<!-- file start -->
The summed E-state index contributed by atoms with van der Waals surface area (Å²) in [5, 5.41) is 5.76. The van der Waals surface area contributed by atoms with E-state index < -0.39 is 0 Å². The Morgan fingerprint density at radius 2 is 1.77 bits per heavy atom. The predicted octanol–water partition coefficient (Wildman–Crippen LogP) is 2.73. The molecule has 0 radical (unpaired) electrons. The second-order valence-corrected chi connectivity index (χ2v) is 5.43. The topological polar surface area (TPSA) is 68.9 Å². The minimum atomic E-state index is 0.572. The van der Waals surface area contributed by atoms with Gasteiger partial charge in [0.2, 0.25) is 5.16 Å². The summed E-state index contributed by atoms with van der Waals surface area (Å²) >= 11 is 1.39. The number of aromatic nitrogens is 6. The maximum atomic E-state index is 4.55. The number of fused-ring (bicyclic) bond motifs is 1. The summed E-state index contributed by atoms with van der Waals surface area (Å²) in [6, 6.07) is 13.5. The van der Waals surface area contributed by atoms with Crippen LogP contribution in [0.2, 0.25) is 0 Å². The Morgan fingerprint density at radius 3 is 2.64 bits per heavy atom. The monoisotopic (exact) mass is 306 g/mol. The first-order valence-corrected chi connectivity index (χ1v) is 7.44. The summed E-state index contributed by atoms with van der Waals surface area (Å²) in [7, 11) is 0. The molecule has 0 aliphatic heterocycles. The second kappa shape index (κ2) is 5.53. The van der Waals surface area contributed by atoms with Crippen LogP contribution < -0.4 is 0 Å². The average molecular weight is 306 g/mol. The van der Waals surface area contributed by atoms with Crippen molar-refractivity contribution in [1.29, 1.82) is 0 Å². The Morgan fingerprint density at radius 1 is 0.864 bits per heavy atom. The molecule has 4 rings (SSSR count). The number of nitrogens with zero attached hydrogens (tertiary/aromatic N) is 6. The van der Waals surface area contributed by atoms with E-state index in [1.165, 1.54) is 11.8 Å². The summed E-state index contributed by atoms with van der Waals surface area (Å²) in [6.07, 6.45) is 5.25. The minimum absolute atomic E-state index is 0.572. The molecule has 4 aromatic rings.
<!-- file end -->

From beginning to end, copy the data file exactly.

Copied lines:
The summed E-state index contributed by atoms with van der Waals surface area (Å²) in [5, 5.41) is 5.76. The van der Waals surface area contributed by atoms with E-state index < -0.39 is 0 Å². The Morgan fingerprint density at radius 2 is 1.77 bits per heavy atom. The predicted octanol–water partition coefficient (Wildman–Crippen LogP) is 2.73. The molecule has 0 radical (unpaired) electrons. The second-order valence-corrected chi connectivity index (χ2v) is 5.43. The topological polar surface area (TPSA) is 68.9 Å². The minimum atomic E-state index is 0.572. The van der Waals surface area contributed by atoms with Gasteiger partial charge in [0.2, 0.25) is 5.16 Å². The summed E-state index contributed by atoms with van der Waals surface area (Å²) >= 11 is 1.39. The number of aromatic nitrogens is 6. The maximum atomic E-state index is 4.55. The number of fused-ring (bicyclic) bond motifs is 1. The summed E-state index contributed by atoms with van der Waals surface area (Å²) in [6, 6.07) is 13.5. The van der Waals surface area contributed by atoms with Crippen LogP contribution in [0.2, 0.25) is 0 Å². The Morgan fingerprint density at radius 3 is 2.64 bits per heavy atom. The monoisotopic (exact) mass is 306 g/mol. The first-order valence-corrected chi connectivity index (χ1v) is 7.44. The summed E-state index contributed by atoms with van der Waals surface area (Å²) in [7, 11) is 0. The molecule has 0 aliphatic heterocycles. The second kappa shape index (κ2) is 5.53. The van der Waals surface area contributed by atoms with Crippen LogP contribution < -0.4 is 0 Å². The average molecular weight is 306 g/mol. The van der Waals surface area contributed by atoms with Crippen molar-refractivity contribution in [1.29, 1.82) is 0 Å². The Morgan fingerprint density at radius 1 is 0.864 bits per heavy atom. The molecule has 4 rings (SSSR count). The number of nitrogens with zero attached hydrogens (tertiary/aromatic N) is 6. The van der Waals surface area contributed by atoms with E-state index in [1.165, 1.54) is 11.8 Å². The summed E-state index contributed by atoms with van der Waals surface area (Å²) in [6.07, 6.45) is 5.25. The minimum absolute atomic E-state index is 0.572. The molecule has 4 aromatic rings.